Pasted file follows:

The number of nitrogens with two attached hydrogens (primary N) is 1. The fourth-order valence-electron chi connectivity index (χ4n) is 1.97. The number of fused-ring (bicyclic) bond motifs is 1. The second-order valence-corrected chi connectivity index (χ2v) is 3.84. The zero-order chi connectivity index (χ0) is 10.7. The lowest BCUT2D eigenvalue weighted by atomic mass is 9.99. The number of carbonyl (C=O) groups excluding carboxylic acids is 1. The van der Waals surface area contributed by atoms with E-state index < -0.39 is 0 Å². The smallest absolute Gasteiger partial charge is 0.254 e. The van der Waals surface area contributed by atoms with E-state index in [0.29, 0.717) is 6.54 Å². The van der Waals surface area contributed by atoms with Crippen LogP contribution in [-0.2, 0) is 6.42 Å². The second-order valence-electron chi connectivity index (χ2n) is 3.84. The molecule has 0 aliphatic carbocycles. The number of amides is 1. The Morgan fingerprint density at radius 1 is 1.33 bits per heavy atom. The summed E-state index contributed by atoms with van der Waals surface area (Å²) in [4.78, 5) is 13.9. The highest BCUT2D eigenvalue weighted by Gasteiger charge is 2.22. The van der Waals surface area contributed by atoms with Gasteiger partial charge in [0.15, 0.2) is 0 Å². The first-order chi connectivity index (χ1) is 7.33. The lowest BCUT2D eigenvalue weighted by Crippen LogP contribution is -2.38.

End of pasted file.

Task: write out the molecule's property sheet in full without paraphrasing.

The number of nitrogens with two attached hydrogens (primary N) is 1. The fourth-order valence-electron chi connectivity index (χ4n) is 1.97. The number of fused-ring (bicyclic) bond motifs is 1. The second-order valence-corrected chi connectivity index (χ2v) is 3.84. The zero-order chi connectivity index (χ0) is 10.7. The lowest BCUT2D eigenvalue weighted by atomic mass is 9.99. The number of carbonyl (C=O) groups excluding carboxylic acids is 1. The van der Waals surface area contributed by atoms with E-state index < -0.39 is 0 Å². The smallest absolute Gasteiger partial charge is 0.254 e. The van der Waals surface area contributed by atoms with E-state index in [0.29, 0.717) is 6.54 Å². The van der Waals surface area contributed by atoms with Crippen LogP contribution in [-0.2, 0) is 6.42 Å². The second-order valence-electron chi connectivity index (χ2n) is 3.84. The molecule has 0 aliphatic carbocycles. The number of amides is 1. The Morgan fingerprint density at radius 1 is 1.33 bits per heavy atom. The summed E-state index contributed by atoms with van der Waals surface area (Å²) in [4.78, 5) is 13.9. The highest BCUT2D eigenvalue weighted by Gasteiger charge is 2.22. The van der Waals surface area contributed by atoms with Gasteiger partial charge in [0.15, 0.2) is 0 Å². The first-order chi connectivity index (χ1) is 7.33. The lowest BCUT2D eigenvalue weighted by Crippen LogP contribution is -2.38.